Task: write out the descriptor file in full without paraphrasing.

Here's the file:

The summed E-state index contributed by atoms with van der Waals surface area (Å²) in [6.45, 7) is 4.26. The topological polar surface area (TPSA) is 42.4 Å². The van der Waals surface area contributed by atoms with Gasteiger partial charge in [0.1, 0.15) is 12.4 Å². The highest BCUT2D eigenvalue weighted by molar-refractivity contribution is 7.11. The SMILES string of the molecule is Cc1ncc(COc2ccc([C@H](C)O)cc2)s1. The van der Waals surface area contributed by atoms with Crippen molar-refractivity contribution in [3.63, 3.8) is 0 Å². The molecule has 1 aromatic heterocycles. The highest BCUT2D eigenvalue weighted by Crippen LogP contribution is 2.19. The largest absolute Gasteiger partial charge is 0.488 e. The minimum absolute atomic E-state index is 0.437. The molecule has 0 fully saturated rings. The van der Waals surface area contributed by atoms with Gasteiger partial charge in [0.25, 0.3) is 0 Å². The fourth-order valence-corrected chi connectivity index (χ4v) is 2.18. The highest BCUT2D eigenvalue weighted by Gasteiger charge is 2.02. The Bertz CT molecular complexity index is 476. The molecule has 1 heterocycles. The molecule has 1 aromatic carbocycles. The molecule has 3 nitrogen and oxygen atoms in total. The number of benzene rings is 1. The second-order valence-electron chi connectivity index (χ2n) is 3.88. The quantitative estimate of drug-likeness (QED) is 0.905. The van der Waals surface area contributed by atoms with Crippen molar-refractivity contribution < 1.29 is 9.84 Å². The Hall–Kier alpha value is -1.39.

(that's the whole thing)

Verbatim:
The summed E-state index contributed by atoms with van der Waals surface area (Å²) in [6.45, 7) is 4.26. The topological polar surface area (TPSA) is 42.4 Å². The van der Waals surface area contributed by atoms with Gasteiger partial charge in [0.1, 0.15) is 12.4 Å². The highest BCUT2D eigenvalue weighted by molar-refractivity contribution is 7.11. The SMILES string of the molecule is Cc1ncc(COc2ccc([C@H](C)O)cc2)s1. The van der Waals surface area contributed by atoms with Crippen molar-refractivity contribution in [3.63, 3.8) is 0 Å². The molecule has 1 aromatic heterocycles. The highest BCUT2D eigenvalue weighted by Crippen LogP contribution is 2.19. The largest absolute Gasteiger partial charge is 0.488 e. The minimum absolute atomic E-state index is 0.437. The molecule has 0 fully saturated rings. The van der Waals surface area contributed by atoms with Gasteiger partial charge in [0.25, 0.3) is 0 Å². The fourth-order valence-corrected chi connectivity index (χ4v) is 2.18. The highest BCUT2D eigenvalue weighted by Gasteiger charge is 2.02. The Bertz CT molecular complexity index is 476. The molecule has 1 heterocycles. The molecule has 1 aromatic carbocycles. The molecule has 3 nitrogen and oxygen atoms in total. The number of benzene rings is 1. The second-order valence-electron chi connectivity index (χ2n) is 3.88. The quantitative estimate of drug-likeness (QED) is 0.905. The van der Waals surface area contributed by atoms with Crippen molar-refractivity contribution < 1.29 is 9.84 Å². The Hall–Kier alpha value is -1.39.